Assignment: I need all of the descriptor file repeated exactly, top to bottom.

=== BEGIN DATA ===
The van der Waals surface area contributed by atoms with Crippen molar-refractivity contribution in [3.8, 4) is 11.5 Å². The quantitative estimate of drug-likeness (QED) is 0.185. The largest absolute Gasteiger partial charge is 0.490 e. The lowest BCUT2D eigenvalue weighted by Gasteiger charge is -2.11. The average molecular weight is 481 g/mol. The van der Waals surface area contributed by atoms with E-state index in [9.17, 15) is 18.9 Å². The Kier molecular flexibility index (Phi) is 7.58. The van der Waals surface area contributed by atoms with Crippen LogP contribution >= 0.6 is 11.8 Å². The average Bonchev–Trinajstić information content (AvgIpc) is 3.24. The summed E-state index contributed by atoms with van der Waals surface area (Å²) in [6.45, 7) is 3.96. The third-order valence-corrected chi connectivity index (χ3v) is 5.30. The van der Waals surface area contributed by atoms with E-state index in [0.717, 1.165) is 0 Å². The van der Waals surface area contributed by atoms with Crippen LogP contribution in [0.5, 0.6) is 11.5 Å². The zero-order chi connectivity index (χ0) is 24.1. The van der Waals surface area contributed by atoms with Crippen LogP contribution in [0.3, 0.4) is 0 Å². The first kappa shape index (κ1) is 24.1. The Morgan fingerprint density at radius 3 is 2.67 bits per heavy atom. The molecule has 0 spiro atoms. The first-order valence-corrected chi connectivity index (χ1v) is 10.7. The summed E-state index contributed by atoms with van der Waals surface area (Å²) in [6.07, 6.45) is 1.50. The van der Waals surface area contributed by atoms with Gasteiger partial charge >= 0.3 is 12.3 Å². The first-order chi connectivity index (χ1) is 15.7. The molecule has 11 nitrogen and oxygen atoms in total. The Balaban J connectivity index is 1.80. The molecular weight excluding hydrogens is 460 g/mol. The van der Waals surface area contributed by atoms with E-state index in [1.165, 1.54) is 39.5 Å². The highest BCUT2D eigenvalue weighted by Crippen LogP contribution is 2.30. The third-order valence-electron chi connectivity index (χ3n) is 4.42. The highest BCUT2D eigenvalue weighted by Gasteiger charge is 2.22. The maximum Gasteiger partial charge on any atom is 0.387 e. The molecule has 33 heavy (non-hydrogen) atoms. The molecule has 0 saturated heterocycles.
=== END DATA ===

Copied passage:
The van der Waals surface area contributed by atoms with Crippen molar-refractivity contribution in [3.8, 4) is 11.5 Å². The quantitative estimate of drug-likeness (QED) is 0.185. The largest absolute Gasteiger partial charge is 0.490 e. The lowest BCUT2D eigenvalue weighted by Gasteiger charge is -2.11. The average molecular weight is 481 g/mol. The van der Waals surface area contributed by atoms with E-state index in [9.17, 15) is 18.9 Å². The Kier molecular flexibility index (Phi) is 7.58. The van der Waals surface area contributed by atoms with Crippen LogP contribution >= 0.6 is 11.8 Å². The average Bonchev–Trinajstić information content (AvgIpc) is 3.24. The summed E-state index contributed by atoms with van der Waals surface area (Å²) in [6.45, 7) is 3.96. The third-order valence-corrected chi connectivity index (χ3v) is 5.30. The van der Waals surface area contributed by atoms with E-state index in [0.717, 1.165) is 0 Å². The van der Waals surface area contributed by atoms with Crippen LogP contribution in [0.5, 0.6) is 11.5 Å². The zero-order chi connectivity index (χ0) is 24.1. The van der Waals surface area contributed by atoms with Crippen LogP contribution in [0.3, 0.4) is 0 Å². The first kappa shape index (κ1) is 24.1. The Morgan fingerprint density at radius 3 is 2.67 bits per heavy atom. The molecule has 0 spiro atoms. The first-order valence-corrected chi connectivity index (χ1v) is 10.7. The summed E-state index contributed by atoms with van der Waals surface area (Å²) in [6.07, 6.45) is 1.50. The van der Waals surface area contributed by atoms with Gasteiger partial charge >= 0.3 is 12.3 Å². The first-order chi connectivity index (χ1) is 15.7. The molecule has 11 nitrogen and oxygen atoms in total. The Balaban J connectivity index is 1.80. The molecular weight excluding hydrogens is 460 g/mol. The van der Waals surface area contributed by atoms with E-state index in [1.165, 1.54) is 39.5 Å². The highest BCUT2D eigenvalue weighted by Crippen LogP contribution is 2.30. The third-order valence-electron chi connectivity index (χ3n) is 4.42. The highest BCUT2D eigenvalue weighted by Gasteiger charge is 2.22. The maximum Gasteiger partial charge on any atom is 0.387 e. The molecule has 33 heavy (non-hydrogen) atoms. The molecule has 0 saturated heterocycles.